The Collisions group did a large amount of mining on the raw DITL data. What follows is information on using the processed data from that work, as well as notes made during the processing. Roy Hooper from Demand Media started this data processing process. Kevin White from JAS Global Advisors contributed additional features.
At the time of this work, there were eight years of DITL data available, 2006-2013. Each year has been processed, with two different sets of results files created. Each different set has the same data rows in it, the difference is what files the data are stored in:
- intermediate: one file for each original source pcap file
- by-tld: one file for each new proposed TLD
The processed data has been made available in a directory structure in /mnt/oarc-pool3/collisions. There are two top-level directories, intermediate and by-tld. Inside of each are folders for each year, with a run tag appended. The run tags allow different versions of the data to be made available. Current run tags:
- encoding: uses the encoding logic to correctly display every possible octet used in the query name
For example, the 2013 "encoding" is in these directories:
Both directories contain a "map" file called "pcapmap". This is a simple file, containing one row per source pcap file. The row contains a numeric file ID, a space, and the full path to the file. Each row in the output contains the same numeric file ID, so that any given row in the dataset can be traced back to the source pcap. The output format is the same in each file. Each row contains the following data elements, separated by space:
date time tld sld fileid protocol sourceip.sourceport destip.destport root querytype stringlength string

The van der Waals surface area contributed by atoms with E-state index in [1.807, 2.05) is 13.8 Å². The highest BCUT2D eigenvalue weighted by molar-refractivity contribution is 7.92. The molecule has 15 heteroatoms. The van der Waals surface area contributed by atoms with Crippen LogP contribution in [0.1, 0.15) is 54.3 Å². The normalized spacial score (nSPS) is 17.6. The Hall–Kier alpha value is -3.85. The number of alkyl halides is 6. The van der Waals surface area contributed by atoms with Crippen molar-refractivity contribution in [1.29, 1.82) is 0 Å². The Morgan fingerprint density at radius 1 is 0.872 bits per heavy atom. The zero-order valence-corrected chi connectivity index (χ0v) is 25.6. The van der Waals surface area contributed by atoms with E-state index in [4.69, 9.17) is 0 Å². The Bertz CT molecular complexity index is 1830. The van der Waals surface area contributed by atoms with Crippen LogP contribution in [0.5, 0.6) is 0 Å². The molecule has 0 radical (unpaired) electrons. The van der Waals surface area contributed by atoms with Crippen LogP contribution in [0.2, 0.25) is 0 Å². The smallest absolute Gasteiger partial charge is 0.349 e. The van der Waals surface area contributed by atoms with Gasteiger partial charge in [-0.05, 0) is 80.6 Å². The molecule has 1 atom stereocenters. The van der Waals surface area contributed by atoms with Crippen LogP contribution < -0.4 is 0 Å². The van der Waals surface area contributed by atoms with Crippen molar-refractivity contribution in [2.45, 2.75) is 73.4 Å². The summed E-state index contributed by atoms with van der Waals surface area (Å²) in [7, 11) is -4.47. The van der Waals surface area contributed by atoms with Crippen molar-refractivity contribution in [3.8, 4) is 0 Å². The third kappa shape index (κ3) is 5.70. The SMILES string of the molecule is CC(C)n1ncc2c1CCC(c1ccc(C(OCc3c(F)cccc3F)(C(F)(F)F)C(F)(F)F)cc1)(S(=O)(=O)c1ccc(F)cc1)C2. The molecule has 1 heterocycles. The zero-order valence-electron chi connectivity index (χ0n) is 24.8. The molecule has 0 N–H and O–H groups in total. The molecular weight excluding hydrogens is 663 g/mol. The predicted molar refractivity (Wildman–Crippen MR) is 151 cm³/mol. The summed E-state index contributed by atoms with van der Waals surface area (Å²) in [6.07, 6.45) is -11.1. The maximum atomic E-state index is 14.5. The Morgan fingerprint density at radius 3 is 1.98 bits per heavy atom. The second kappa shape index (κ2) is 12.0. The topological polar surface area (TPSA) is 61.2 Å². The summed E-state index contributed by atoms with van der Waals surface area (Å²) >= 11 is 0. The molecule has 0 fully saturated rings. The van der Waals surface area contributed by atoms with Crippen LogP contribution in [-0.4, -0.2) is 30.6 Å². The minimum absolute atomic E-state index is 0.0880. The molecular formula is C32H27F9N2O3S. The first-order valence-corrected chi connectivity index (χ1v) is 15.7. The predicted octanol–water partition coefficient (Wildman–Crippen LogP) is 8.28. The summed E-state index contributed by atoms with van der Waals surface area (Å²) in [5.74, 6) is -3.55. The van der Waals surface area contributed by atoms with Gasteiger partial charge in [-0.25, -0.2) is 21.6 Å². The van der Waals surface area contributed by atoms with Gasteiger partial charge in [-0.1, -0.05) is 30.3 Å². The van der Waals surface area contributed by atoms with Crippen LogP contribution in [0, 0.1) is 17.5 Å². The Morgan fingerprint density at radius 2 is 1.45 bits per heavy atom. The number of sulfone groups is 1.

2013-05-29 11:55:07.998745 home _udp 2 udp 2a01:c0:1:1:be30:5bff:fed0:31eb.1731 2001:503:c27::2:30.53 j-root PTR 20 db._dns-sd._udp.home
Notes: The root is determined by destination IP, not by source pcap. You can use the fileid to determine the source pcap folder, if needed. Protocol is udp or tcp. The string itself uses an encoding, described below.
Query String Encoding
Technically, any value from 0-255 is legal in the label of a domain name. Thus, the output needs to be able to encode any value. However, the common use case is LDH, so a raw byte encoding wouldn't be too useful. Essentially, for the set from 0-255, the characters from 33 to 126, inclusive, are printable in ASCII. 32 is the space, and we chose to encode it, so as not to break space as a delimiter. 127 is DEL. The non-printable characters are everything else. Everything greater than 128 isn't defined in ASCII. Everything below 32 are control characters. We display a non-printable character with a three character string, \xx, where xx is a 2-digit hex representation of the character. Printable characters that are encoded that way are:
- SP: \20
- .: \2e
- \: \5c
Space is encoded to allow the line to be space delimited. '.' is encoded because technically '.' is a valid character inside of a label, and is thus indistinguishable from a '.' used to separate the parts of a label (in other words, a literal '.' in the output file is known to be a label separator, and any actual period character in the query string itself will be represented as \2e.) '\' is encoded to distinguish it from the control sequence initiator. Parsing this encoding is as simple as taking each character literally, unless the character is a \. In that case, take the \ and the following two characters, and parse them as hex, and replace with the appropriate byte. Examples:
JAS Global Advisors has made its version of the code used to do the processing available in a GitHub repository. It is located here: https://github.com/JASdevteam/dns-oarc. The code in the repository consists of a Perl script that began life as the Perl and shell scripting that Roy Hooper from Demand Media wrote. The code actually contains two distinct processing phases, selected by command-line parameter:
- --raw: Process the raw PCAP files
- --jas: Do SLD summarization on the by-tld files
subtld.pl --year YEAR --suffix SUFFIX [--raw] [--jas] [--single tldname] [--jassuffix SUFFIX] [--ldh | --noldh] [--len | --nolen] [--random | --norandom] [--hyphen | --nohyphen] [--punycode | --nopunycode] --jassuffix: suffix used for destination in JAS pass --raw: do processing of RAW data --jas: do processing of JAS summarization (Without --raw or --jas, nothing will be done.) --ldh: do checks for LDH at SLD --len: do length checks: entire string, SHORTSLD --random: do checks for random at left-most label --hyphen: do checks for trailing/leading hyphens at all levels